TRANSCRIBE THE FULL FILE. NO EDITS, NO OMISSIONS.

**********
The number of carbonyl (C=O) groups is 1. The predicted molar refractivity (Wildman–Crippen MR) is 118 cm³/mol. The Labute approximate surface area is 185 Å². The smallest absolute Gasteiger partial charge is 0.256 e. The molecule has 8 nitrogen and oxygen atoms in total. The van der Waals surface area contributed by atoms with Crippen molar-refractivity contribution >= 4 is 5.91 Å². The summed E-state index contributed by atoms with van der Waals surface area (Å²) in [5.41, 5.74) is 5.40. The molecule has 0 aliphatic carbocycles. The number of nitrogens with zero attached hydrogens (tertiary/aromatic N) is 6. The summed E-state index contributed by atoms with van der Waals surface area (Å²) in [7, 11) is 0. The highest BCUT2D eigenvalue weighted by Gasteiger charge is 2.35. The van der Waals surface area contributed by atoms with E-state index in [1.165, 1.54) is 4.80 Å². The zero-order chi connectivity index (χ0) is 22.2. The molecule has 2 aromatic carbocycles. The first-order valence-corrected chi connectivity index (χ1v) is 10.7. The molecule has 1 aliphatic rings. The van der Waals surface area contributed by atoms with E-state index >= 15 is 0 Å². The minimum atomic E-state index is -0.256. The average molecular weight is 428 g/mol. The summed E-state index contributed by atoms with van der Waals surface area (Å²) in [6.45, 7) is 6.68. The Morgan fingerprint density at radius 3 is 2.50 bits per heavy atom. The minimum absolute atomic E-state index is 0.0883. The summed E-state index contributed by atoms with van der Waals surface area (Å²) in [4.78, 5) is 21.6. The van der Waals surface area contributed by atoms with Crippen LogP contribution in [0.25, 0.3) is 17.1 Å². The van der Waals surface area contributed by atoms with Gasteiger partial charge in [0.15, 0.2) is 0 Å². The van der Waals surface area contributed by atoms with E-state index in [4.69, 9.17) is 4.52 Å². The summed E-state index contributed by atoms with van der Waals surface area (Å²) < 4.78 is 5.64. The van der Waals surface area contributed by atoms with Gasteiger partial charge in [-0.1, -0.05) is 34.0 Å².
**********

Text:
The number of carbonyl (C=O) groups is 1. The predicted molar refractivity (Wildman–Crippen MR) is 118 cm³/mol. The Labute approximate surface area is 185 Å². The smallest absolute Gasteiger partial charge is 0.256 e. The molecule has 8 nitrogen and oxygen atoms in total. The van der Waals surface area contributed by atoms with Crippen molar-refractivity contribution >= 4 is 5.91 Å². The summed E-state index contributed by atoms with van der Waals surface area (Å²) in [5.41, 5.74) is 5.40. The molecule has 0 aliphatic carbocycles. The number of nitrogens with zero attached hydrogens (tertiary/aromatic N) is 6. The summed E-state index contributed by atoms with van der Waals surface area (Å²) in [7, 11) is 0. The highest BCUT2D eigenvalue weighted by Gasteiger charge is 2.35. The van der Waals surface area contributed by atoms with E-state index in [1.165, 1.54) is 4.80 Å². The zero-order chi connectivity index (χ0) is 22.2. The molecule has 2 aromatic carbocycles. The first-order valence-corrected chi connectivity index (χ1v) is 10.7. The molecule has 1 aliphatic rings. The van der Waals surface area contributed by atoms with E-state index >= 15 is 0 Å². The minimum atomic E-state index is -0.256. The average molecular weight is 428 g/mol. The summed E-state index contributed by atoms with van der Waals surface area (Å²) in [6.45, 7) is 6.68. The Morgan fingerprint density at radius 3 is 2.50 bits per heavy atom. The minimum absolute atomic E-state index is 0.0883. The summed E-state index contributed by atoms with van der Waals surface area (Å²) in [4.78, 5) is 21.6. The van der Waals surface area contributed by atoms with Crippen LogP contribution in [0.25, 0.3) is 17.1 Å². The van der Waals surface area contributed by atoms with Gasteiger partial charge in [0.15, 0.2) is 0 Å². The van der Waals surface area contributed by atoms with E-state index in [4.69, 9.17) is 4.52 Å². The summed E-state index contributed by atoms with van der Waals surface area (Å²) < 4.78 is 5.64. The van der Waals surface area contributed by atoms with Gasteiger partial charge in [-0.1, -0.05) is 34.0 Å².